Point guards Norris Cole and Mario Chalmers are spark plug sorts that can do some damage on nights when Wade or Bosh aren't on. I should stop talking personnel...this is Miami. You know who they are.

Points of Concern 
Uh, need it be said? The Bulls had trouble with the Heat in the 2011 playoffs because they only had one star (Rose) to Miami's triumvirate. Well, Derrick Rose isn't walking through that door (but hey, Rip Hamilton is).

Playing on the road isn't so much a concern to me because of: a) Miami's moribund at best home crowd and b) the Bulls handled the Knicks at MSG not too long ago. What does worry me is the fact that the Heat can push the tempo with LeBron and Chalmers, and I don't think the Bulls have the athleticism to keep up. As the minutes continue to pile up for guys like Joakim Noah and Luol Deng, you can hear those hinges getting creakier and creakier.

Three-point D is also a worry, as LeBron, Battier, Lewis and Allen all shoot it very well. The Bulls are 6th in the league in 3-point percentage defense, if that is a statistic that means something to you.

Miscellaneous Stats 
This is replacing the "What Needs To Happen" heading because I found that it often just reiterated what was said in the previous section. Anyway:
  • Points. The Heat are fourth in the league in points per game, averaging 103.6 per contest. 
  • Rebounding. If the Bulls can close the massive talent gap somehow, it's by winning the battle on the board a la Game 1 of the 2011 Eastern Conference Finals against Miami. Given the Heat's lack of traditional frontcourt options, they're second to last in the league in rebounding. They're rebounding just 21.3% of their misses their season (to Chicago's 28.8%). The Bulls are no longer the truly elite rebounding lords that they once were, but they are still good enough to be a serious asset.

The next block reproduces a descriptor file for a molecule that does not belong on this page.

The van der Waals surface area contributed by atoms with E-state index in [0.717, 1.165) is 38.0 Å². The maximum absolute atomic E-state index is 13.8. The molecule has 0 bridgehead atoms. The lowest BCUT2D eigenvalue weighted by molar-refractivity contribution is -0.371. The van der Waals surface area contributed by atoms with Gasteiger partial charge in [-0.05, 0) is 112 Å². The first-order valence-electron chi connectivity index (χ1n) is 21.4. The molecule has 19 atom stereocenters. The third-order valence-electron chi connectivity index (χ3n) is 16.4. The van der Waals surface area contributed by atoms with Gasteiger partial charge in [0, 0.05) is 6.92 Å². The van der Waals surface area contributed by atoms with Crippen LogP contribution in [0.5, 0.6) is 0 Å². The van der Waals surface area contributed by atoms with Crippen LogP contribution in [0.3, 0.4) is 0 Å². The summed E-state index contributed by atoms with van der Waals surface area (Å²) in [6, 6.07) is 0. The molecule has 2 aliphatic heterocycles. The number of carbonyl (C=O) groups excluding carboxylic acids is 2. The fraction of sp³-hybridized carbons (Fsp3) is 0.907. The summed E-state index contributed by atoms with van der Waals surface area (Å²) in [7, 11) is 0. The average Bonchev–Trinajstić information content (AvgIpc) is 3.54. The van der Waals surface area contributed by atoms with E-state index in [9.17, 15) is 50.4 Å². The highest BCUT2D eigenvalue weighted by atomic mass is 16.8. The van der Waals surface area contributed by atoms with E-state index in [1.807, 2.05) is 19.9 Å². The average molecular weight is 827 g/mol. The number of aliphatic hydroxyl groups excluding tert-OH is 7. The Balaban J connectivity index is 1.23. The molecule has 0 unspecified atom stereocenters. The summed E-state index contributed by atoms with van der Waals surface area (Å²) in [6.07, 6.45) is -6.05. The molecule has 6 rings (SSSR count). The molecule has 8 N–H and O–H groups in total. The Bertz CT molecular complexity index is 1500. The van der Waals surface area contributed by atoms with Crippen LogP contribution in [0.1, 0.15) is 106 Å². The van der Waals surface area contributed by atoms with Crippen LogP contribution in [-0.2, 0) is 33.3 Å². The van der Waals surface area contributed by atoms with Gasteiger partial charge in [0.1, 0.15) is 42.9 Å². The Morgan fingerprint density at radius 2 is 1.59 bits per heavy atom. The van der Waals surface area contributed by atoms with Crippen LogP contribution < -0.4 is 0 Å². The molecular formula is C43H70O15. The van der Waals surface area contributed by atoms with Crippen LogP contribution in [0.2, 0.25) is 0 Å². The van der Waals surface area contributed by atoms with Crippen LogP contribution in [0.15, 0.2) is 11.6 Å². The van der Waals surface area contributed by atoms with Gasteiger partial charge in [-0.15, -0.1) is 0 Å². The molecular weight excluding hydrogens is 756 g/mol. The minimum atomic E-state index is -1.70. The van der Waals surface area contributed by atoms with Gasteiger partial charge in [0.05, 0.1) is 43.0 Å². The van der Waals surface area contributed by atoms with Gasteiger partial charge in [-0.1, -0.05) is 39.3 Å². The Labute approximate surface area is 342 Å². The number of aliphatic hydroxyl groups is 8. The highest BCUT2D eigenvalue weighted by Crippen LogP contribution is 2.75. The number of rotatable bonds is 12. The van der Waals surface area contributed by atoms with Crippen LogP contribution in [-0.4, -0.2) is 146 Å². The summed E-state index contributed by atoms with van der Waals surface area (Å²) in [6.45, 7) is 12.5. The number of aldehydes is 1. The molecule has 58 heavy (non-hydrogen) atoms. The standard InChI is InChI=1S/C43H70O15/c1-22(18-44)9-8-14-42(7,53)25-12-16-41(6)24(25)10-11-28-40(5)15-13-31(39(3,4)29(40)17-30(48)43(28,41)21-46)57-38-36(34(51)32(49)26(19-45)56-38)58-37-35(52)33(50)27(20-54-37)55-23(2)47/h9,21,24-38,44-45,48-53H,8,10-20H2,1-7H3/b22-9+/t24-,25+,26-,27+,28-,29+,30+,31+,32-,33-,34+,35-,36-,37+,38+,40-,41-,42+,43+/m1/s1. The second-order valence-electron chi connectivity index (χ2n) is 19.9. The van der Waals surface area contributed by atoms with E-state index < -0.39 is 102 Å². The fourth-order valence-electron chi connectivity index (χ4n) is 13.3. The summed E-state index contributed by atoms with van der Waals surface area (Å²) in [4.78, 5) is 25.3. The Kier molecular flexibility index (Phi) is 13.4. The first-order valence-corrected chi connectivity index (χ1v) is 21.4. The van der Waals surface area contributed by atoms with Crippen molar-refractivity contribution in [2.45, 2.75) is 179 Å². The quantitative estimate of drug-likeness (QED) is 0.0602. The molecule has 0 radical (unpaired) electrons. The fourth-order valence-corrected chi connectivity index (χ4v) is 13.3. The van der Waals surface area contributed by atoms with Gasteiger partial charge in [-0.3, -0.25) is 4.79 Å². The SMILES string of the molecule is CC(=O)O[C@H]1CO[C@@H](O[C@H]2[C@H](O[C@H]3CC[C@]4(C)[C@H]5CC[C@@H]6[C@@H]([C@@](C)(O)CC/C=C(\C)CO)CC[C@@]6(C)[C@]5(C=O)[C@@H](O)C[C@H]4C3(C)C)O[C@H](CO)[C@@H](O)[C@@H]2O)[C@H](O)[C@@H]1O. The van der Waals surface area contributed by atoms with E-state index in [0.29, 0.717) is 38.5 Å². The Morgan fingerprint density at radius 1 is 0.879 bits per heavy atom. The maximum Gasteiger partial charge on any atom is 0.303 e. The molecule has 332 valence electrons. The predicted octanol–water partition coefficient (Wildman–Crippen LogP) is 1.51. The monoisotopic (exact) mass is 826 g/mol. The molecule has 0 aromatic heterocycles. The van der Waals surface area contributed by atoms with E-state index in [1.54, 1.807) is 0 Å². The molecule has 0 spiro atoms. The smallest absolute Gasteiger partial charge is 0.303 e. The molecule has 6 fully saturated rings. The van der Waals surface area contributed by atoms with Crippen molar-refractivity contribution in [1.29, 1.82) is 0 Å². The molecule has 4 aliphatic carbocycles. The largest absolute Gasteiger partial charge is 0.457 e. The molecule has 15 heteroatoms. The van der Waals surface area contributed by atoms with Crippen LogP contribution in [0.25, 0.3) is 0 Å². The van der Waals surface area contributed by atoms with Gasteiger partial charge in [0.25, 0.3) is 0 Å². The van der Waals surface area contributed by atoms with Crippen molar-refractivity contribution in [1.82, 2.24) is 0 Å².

Useless Prediction Time 
Even in victory, the Bulls have looked a little shaky of late. Unfortunately, it seems that the win in New York didn't really give them that much momentum at all, but maybe I'm being a little too demanding.

This feels odd to even think about writing, but Carlos Boozer will need to bring a performance similar to the season-high 31-point game he had against Orlando on Wednesday if the Bulls have any hope of keeping up. Last year's numbers are naturally not encouraging, as the Heat blocked more shots (obviously) and were +13.3 per 48 minutes as opposed to just +5.9 in last year's four matchups.

I don't know that there's really a matchup on the floor that the Bulls win outright. I like Noah on Bosh, but it's sort of hard to compare the two because their games are so different. This is where the Bulls' bench would have made up the difference in the past, but, alas.

Anyway, LeBron is just too good and the Heat have too much firepower for a Bulls team that seems to be on the verge of being compressed into little disk-like things by the intense gravity of Thibodeau's minute meting SOP

Bulls 89, Heat 98.

No comments:

Post a Comment